An added complexity to this already complex mess of fraudulent research is the idea that it might not be the wanted success and fame that pushes them to be fraudulent, but it could be the necessity to put food on the table for their family.  Not only are scientists striving to provide meaningful research to further medicine (hopefully), but they are also striving to feed their families. Would having a system in which accountability and responsibility were incumbent on the researchers (by some type of education or university program) decrease the temptation to falsify results? Would having a system in which the publish or perish mentality was somehow alleviated, and there was security of an income, decrease the temptation to falsify results? Would journals that began publishing negative, nonsignificant results with repeated experiments from other papers help decrease the temptation to falsify results? And can such a system exist, let alone be put in place?

I believe it is necessary for the sustainability of scientific research to report data correctly. This might only happen if there is some sense of accountability and responsibility. Scientists are humans. We need to eat. But we are expected, like most other humans are expected, to be upright, have integrity, and not lie. Is there a way we can do good science, remain upright, and eat?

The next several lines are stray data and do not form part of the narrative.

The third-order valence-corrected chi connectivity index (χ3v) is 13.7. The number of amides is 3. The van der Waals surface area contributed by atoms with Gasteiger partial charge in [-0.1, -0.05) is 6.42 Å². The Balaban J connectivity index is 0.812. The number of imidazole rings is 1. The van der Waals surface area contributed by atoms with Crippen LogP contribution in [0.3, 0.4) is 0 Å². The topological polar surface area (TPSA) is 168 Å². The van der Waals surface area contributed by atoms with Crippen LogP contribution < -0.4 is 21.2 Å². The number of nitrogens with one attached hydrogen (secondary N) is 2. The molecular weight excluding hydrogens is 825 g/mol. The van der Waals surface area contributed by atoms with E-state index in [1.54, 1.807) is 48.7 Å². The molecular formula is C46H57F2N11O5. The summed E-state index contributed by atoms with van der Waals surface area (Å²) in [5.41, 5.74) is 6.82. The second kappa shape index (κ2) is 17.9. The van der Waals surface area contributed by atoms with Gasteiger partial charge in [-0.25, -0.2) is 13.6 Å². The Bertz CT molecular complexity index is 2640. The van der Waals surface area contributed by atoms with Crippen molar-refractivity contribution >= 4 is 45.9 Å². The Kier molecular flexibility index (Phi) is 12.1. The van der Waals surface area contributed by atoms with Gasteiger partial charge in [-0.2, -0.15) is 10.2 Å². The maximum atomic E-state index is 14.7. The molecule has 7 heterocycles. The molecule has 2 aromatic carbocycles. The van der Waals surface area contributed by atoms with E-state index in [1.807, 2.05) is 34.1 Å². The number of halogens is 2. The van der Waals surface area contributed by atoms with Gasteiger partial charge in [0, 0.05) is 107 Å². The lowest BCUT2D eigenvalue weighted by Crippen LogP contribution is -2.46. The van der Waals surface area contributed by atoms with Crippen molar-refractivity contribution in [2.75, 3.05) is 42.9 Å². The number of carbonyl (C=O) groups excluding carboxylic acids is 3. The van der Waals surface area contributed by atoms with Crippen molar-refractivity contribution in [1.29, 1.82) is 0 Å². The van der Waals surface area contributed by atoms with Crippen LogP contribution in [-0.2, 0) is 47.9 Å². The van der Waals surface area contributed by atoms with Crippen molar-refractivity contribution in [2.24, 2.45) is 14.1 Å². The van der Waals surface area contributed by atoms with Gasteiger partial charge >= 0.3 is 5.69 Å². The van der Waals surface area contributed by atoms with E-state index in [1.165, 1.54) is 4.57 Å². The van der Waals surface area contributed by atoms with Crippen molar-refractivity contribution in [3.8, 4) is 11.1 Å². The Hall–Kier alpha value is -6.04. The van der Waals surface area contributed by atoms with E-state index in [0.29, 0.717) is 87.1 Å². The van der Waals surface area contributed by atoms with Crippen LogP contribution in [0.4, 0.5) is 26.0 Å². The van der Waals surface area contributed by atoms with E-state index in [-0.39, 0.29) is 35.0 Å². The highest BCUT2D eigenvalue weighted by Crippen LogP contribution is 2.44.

Grad School Rankings...What do they mean??

In light of the recent post regarding ranking competitiveness of the UAE, I started turning over the idea of rankings in my head.  We all value rankings, whether we admit it or not.  For one, rankings help us make decisions.  I'm sure a number of us peeked at the US News and World Report ranking biomedical research programs before selecting Emory as our home.  From personal experience, I found one of the prime emphases in grant writing class to be citing the number of F31 grants awarded to Emory GDBBS students (apparently we are currently ranked program number 2 in the US, and at one point last year, we were in first place). Oddly enough, despite our high ranking in terms of NRSAs, we are only ranked number 30 in terms of biological science graduate programs, according to the US News and World Report website. How could this be?  And what does statistics have to say about this?

How Emory Stacks Up...maybe.